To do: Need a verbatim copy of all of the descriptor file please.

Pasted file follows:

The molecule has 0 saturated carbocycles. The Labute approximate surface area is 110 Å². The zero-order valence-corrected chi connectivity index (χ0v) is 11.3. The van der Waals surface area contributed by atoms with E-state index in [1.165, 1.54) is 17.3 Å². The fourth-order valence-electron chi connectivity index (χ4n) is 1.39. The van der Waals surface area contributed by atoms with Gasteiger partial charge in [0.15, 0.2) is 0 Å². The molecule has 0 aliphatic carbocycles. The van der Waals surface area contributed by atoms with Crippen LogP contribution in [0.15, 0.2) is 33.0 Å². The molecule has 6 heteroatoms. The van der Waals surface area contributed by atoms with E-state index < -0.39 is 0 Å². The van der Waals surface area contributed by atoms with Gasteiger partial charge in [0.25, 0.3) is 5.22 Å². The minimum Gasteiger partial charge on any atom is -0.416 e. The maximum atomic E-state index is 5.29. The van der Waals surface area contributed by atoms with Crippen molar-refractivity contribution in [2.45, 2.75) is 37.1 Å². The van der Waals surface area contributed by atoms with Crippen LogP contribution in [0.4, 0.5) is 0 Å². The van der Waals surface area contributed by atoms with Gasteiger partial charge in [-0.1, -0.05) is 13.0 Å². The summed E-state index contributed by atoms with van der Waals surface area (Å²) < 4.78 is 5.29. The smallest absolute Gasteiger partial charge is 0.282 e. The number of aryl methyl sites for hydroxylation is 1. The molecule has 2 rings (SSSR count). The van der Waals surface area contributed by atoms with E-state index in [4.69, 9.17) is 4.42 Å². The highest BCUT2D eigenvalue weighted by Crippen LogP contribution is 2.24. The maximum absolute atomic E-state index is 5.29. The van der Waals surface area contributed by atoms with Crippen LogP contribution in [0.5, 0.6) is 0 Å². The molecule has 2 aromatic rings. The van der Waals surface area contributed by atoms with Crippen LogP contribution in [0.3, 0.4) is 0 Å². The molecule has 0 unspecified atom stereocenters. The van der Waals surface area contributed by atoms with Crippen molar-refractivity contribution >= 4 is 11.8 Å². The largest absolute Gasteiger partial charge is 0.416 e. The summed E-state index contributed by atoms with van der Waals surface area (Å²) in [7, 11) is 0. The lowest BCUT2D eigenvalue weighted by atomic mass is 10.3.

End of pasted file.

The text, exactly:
The molecule has 0 saturated carbocycles. The Labute approximate surface area is 110 Å². The zero-order valence-corrected chi connectivity index (χ0v) is 11.3. The van der Waals surface area contributed by atoms with E-state index in [1.165, 1.54) is 17.3 Å². The fourth-order valence-electron chi connectivity index (χ4n) is 1.39. The van der Waals surface area contributed by atoms with Gasteiger partial charge in [0.15, 0.2) is 0 Å². The molecule has 0 aliphatic carbocycles. The van der Waals surface area contributed by atoms with Crippen LogP contribution in [0.15, 0.2) is 33.0 Å². The molecule has 6 heteroatoms. The van der Waals surface area contributed by atoms with E-state index < -0.39 is 0 Å². The van der Waals surface area contributed by atoms with Gasteiger partial charge in [0.25, 0.3) is 5.22 Å². The minimum Gasteiger partial charge on any atom is -0.416 e. The maximum atomic E-state index is 5.29. The van der Waals surface area contributed by atoms with Crippen molar-refractivity contribution in [2.45, 2.75) is 37.1 Å². The van der Waals surface area contributed by atoms with Crippen LogP contribution in [0.4, 0.5) is 0 Å². The van der Waals surface area contributed by atoms with Gasteiger partial charge in [-0.1, -0.05) is 13.0 Å². The summed E-state index contributed by atoms with van der Waals surface area (Å²) < 4.78 is 5.29. The smallest absolute Gasteiger partial charge is 0.282 e. The number of aryl methyl sites for hydroxylation is 1. The molecule has 2 rings (SSSR count). The van der Waals surface area contributed by atoms with E-state index in [4.69, 9.17) is 4.42 Å². The highest BCUT2D eigenvalue weighted by Crippen LogP contribution is 2.24. The maximum absolute atomic E-state index is 5.29. The van der Waals surface area contributed by atoms with Crippen LogP contribution in [0.5, 0.6) is 0 Å². The molecule has 2 aromatic rings. The van der Waals surface area contributed by atoms with Crippen LogP contribution in [0.3, 0.4) is 0 Å². The molecule has 0 unspecified atom stereocenters. The van der Waals surface area contributed by atoms with Crippen molar-refractivity contribution >= 4 is 11.8 Å². The largest absolute Gasteiger partial charge is 0.416 e. The summed E-state index contributed by atoms with van der Waals surface area (Å²) in [7, 11) is 0. The lowest BCUT2D eigenvalue weighted by atomic mass is 10.3.